Paul McCartney is reminiscing about his past with The Beatles on his podcast "A Life in Lyrics."
In a new episode, McCartney describes his first impression of his late bandmate John Lennon.
"I just remember thinking, 'Well, he's a cool guy. No idea who he is,'" the rocker said.
Paul McCartney recently opened up about his first impression of John Lennon — a meeting that would yield the most celebrated songwriting partnership in history.
The 81-year-old rocker launched a podcast last month titled "Paul McCartney: A Life in Lyrics," in which he reflects on his career as a musician and songwriter.
In a new episode that airs Wednesday, he discussed the song "Here Today," which is structured as an imagined dialogue between McCartney and Lennon. It was featured on McCartney's 1982 solo album "Tug of War," the first he released since his former bandmate's murder in 1980.
"The first time I ever saw John Lennon, he got on the bus," McCartney recalled in the episode, per Rolling Stone. "He was like this slightly older guy with this sort of rocker hairdo — lots of grease — black jacket, sideburns, sideboards as we call them."
"And I just remember thinking, 'Well, he's a cool guy. No idea who he is,'" McCartney added.
As the legend goes, the two musicians met in 1957 at St. Peter's Church in Liverpool. They were still teenagers at the time.
"And what would happen is when I would talk to people, they'd sort of say, 'What are your hobbies? What do you like to do?'" McCartney continued in the episode. "And then inevitably, I'd say, 'Well, I've written a couple of songs.' And they'd go, 'Oh.' And we'd pass that pie, and we'd carry on a conversation.
"But I met John, [and] we were just chatting, and 'Well, I've written a couple of songs.' And he said, 'Well, so have I.' So that was like a full stop. So then it was like, 'Let me hear what you've done and I'll show you what I've done.' So that started us getting together. I think I was possibly the first person he'd met who'd said that to him."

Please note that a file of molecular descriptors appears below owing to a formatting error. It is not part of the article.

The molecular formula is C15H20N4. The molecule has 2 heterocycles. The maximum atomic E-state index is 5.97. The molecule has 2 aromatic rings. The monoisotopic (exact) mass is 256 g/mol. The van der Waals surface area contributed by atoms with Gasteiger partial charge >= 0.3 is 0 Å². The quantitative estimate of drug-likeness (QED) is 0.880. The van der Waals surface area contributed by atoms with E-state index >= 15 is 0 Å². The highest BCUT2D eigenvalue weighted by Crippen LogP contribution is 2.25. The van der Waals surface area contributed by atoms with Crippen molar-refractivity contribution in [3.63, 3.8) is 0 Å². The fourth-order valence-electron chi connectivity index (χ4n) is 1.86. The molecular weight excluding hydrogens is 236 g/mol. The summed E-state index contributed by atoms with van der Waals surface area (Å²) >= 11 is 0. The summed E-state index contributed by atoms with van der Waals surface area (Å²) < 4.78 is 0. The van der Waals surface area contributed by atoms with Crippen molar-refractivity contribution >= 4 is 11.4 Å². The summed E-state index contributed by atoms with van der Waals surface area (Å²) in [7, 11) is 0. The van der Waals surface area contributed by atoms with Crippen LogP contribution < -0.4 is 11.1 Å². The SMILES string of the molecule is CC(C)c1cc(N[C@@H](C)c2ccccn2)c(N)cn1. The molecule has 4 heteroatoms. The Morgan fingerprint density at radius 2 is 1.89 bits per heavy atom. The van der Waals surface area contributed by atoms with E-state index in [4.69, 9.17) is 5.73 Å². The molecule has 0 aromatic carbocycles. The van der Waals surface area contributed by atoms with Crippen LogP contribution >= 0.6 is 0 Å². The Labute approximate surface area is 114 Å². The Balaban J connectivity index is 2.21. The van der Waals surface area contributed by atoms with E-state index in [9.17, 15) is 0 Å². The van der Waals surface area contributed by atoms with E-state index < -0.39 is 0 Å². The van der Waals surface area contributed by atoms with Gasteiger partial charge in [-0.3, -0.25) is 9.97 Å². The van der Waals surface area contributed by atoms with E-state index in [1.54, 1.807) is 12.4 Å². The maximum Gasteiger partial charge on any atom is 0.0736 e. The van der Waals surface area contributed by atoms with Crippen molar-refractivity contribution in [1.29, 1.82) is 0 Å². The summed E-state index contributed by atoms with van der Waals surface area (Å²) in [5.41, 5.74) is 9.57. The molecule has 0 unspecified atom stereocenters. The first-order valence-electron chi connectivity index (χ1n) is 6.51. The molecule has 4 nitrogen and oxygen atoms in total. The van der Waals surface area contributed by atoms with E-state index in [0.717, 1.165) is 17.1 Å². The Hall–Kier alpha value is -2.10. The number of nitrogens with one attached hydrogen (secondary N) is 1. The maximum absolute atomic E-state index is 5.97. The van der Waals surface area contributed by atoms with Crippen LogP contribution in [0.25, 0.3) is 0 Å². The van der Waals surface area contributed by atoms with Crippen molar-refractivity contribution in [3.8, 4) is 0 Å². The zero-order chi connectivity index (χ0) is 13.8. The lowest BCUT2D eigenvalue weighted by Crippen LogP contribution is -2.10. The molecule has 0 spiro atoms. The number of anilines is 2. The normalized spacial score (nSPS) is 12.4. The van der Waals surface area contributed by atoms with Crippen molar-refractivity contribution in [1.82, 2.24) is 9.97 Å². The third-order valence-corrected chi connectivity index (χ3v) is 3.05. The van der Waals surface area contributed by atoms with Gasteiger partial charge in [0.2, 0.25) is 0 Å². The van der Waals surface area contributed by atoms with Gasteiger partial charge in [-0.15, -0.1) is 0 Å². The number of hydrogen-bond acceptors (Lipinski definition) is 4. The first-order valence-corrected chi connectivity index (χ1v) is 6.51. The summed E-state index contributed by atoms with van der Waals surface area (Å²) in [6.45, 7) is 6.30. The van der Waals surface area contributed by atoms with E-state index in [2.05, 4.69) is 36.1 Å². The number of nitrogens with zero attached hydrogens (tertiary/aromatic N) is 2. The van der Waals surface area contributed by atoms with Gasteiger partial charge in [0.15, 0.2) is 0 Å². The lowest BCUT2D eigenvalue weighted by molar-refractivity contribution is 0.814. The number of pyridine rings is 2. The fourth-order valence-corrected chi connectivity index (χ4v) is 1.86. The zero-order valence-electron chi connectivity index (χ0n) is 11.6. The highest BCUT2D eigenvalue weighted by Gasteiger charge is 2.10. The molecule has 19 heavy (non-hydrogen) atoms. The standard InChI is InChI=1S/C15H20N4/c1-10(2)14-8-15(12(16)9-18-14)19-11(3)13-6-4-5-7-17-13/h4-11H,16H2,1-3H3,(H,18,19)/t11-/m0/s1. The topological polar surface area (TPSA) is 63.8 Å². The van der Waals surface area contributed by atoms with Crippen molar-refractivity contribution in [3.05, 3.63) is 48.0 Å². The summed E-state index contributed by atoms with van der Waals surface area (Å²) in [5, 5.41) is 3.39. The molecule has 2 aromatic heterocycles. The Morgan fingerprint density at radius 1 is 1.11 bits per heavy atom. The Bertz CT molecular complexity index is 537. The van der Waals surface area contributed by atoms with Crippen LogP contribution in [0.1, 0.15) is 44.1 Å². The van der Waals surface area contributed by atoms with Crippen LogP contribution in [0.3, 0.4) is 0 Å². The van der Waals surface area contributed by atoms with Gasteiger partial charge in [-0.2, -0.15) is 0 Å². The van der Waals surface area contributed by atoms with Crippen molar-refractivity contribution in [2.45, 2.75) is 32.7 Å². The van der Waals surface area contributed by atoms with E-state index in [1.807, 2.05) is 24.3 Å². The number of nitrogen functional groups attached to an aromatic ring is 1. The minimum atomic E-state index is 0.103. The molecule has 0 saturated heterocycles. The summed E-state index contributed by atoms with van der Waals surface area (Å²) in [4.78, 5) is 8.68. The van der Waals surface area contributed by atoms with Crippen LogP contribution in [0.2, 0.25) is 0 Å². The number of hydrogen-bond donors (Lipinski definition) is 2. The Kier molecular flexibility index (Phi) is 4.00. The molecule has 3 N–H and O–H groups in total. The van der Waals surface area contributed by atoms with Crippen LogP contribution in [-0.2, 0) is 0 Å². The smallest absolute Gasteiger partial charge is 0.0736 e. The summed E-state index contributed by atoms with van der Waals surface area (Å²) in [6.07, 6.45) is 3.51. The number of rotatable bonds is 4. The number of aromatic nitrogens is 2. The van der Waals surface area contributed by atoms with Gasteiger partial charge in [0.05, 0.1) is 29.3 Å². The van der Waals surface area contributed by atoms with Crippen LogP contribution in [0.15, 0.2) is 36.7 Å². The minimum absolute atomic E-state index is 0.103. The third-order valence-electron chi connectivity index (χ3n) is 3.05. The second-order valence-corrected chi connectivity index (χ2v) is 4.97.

After that fateful interaction, McCartney and Lennon began to "get together" to play music, which eventually led to the founding of The Beatles in 1960.
McCartney previously discussed their fruitful yet fraught relationship in the Hulu docuseries "McCartney 3,2,1."
"Thinking back on it, it's crazy," McCartney said in the first of six episodes. "He wore glasses and I didn't. So if we got into an argument, I would call him 'four-eyes.' Four-eyes! And he would go, 'Pigeon chest!' My chest was not as developed as his, or whatever."
"So you know, we did all that. But these things obviously bring you together," he added.
The band, which also included guitarist George Harrison and drummer Ringo Starr, split in 1970 after achieving global acclaim and staggering commercial success. In fact, The Beatles still hold the record for the most No. 1 songs in the history of the Billboard Hot 100.
"Now and Then," dubbed "the last Beatles song," was released on November 2. Originally written by Lennon and recorded as a demo in the mid-1970s, McCartney and Starr were able to refine the unfinished production with the help of new technology.
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